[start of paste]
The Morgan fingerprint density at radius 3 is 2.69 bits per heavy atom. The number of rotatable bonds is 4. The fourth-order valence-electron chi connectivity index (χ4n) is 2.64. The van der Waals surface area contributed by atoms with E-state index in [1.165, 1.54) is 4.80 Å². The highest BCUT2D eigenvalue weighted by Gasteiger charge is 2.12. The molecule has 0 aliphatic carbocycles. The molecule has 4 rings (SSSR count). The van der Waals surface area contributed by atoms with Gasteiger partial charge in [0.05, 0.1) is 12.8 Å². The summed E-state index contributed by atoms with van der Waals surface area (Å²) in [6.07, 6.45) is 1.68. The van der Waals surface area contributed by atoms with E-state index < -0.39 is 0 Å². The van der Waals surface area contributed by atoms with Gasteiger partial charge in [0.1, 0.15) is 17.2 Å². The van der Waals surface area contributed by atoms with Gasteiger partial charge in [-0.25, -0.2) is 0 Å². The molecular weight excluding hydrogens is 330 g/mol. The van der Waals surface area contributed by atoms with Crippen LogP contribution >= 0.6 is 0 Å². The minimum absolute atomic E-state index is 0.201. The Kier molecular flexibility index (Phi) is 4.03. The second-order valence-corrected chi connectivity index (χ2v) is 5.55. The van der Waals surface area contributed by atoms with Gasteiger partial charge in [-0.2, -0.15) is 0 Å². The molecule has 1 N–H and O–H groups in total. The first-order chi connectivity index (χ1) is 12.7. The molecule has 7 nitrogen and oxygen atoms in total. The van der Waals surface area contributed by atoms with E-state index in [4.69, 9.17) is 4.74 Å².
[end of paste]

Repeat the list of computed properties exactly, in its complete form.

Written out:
The Morgan fingerprint density at radius 3 is 2.69 bits per heavy atom. The number of rotatable bonds is 4. The fourth-order valence-electron chi connectivity index (χ4n) is 2.64. The van der Waals surface area contributed by atoms with E-state index in [1.165, 1.54) is 4.80 Å². The highest BCUT2D eigenvalue weighted by Gasteiger charge is 2.12. The molecule has 0 aliphatic carbocycles. The molecule has 4 rings (SSSR count). The van der Waals surface area contributed by atoms with Gasteiger partial charge in [0.05, 0.1) is 12.8 Å². The summed E-state index contributed by atoms with van der Waals surface area (Å²) in [6.07, 6.45) is 1.68. The van der Waals surface area contributed by atoms with E-state index < -0.39 is 0 Å². The van der Waals surface area contributed by atoms with Gasteiger partial charge in [0.1, 0.15) is 17.2 Å². The van der Waals surface area contributed by atoms with Gasteiger partial charge in [-0.25, -0.2) is 0 Å². The molecular weight excluding hydrogens is 330 g/mol. The van der Waals surface area contributed by atoms with Crippen LogP contribution >= 0.6 is 0 Å². The minimum absolute atomic E-state index is 0.201. The Kier molecular flexibility index (Phi) is 4.03. The second-order valence-corrected chi connectivity index (χ2v) is 5.55. The van der Waals surface area contributed by atoms with Gasteiger partial charge in [-0.2, -0.15) is 0 Å². The molecule has 1 N–H and O–H groups in total. The first-order chi connectivity index (χ1) is 12.7. The molecule has 7 nitrogen and oxygen atoms in total. The van der Waals surface area contributed by atoms with E-state index in [4.69, 9.17) is 4.74 Å².